Archive for February 9th, 2010

Childhood obesity is in the spotlight recently following the announcement of the Let’s Move! initiative headed by first lady Michelle Obama. Missourian education reporters expand on the topic from stories in Columbia and around the country.

When I was in high school, we had plenty of vending machines filled with sugary and fattening fare. I enjoyed a Snickers bar many afternoons when I had to stay late working on my page of the school newspaper. However, during my tenure at Naperville Central, the school began introducing new machines filled with what I’ll call “alternative” snacks: pita chips and vitaminwater, to name a few options. While these machines didn’t replace the classics, I began to suspect that the school administration thought we needed to change our eating habits.

Apparently, so does the president of the United States.

The Obama administration is poised to impose a ban on all junk food in public schools, according to a Sunday New York Times article. Legislation is in the works to oust candy and sodas and replace them with more healthy options in the name of combating childhood obesity. Michelle Obama plans to lead an initiative to that end, according to the article.

The politics of the issue are hazy at this point. Some Republicans will wait to pass judgment on the issue until they see the as-yet-unavailable legislation, slated to appear “within weeks” from Senator Blanche Lincoln, chairwoman of the committee concerned.

The bill is to exempt bake sales and other “unusual” situations, but this raises even more questions as to what constitutes an exemption.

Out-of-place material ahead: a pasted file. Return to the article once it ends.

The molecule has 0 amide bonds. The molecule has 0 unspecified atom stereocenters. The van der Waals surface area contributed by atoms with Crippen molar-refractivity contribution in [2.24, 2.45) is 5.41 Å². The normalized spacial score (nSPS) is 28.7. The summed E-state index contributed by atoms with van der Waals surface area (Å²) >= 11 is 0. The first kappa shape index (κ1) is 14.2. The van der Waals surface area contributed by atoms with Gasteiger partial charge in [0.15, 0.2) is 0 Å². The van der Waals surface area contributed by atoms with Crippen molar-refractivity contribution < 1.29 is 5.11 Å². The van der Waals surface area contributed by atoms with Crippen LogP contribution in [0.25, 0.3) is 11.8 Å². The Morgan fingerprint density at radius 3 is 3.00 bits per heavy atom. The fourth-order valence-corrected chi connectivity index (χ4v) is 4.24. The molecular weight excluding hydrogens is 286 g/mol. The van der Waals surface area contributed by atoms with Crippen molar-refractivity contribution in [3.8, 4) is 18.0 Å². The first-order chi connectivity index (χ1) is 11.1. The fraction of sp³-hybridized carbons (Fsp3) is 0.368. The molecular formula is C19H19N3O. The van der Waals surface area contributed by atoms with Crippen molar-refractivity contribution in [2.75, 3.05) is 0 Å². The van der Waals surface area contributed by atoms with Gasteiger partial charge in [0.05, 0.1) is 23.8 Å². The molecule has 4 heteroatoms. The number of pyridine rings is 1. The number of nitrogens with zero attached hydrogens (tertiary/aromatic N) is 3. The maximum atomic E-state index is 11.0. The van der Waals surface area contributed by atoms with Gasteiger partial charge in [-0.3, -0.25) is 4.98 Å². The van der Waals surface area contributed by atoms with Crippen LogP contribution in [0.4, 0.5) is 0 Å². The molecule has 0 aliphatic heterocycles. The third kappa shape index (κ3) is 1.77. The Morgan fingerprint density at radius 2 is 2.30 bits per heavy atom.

Schools nationwide have recently been serving healthier lunch options independent of any federal mandate, and official school lunch and breakfast programs have long been void of excessively unhealthy offerings, according to the article. The issues the ban would seek to rectify are those caused by unofficial offerings, like vending machine purchases and, at one school, a “candy cart.” Proceeds from these sales are often used to fund extra–curricular activities, a perk schools may have difficulty giving up.

It’s an interesting dilemma. Is childhood obesity so severe that the federal government needs to tell people what to eat? Should students be allowed to have a say in the matter? After all, they’re the focus. Is it encouraging healthy habits or hindering adult decision-making to choose a student’s food for him? I’m not sure. The question begs further consideration. I’m curious to see what this proposed legislation contains in detail.

What about you, Columbia? Tell us what you think. Maybe you have children in Columbia Public Schools. Maybe you’re a student yourself. Maybe you’re just a concerned citizen. I think this affects you, whichever category you fall into. Do you think the government should tell us what to eat if they’re doing it with our best  interests at heart?

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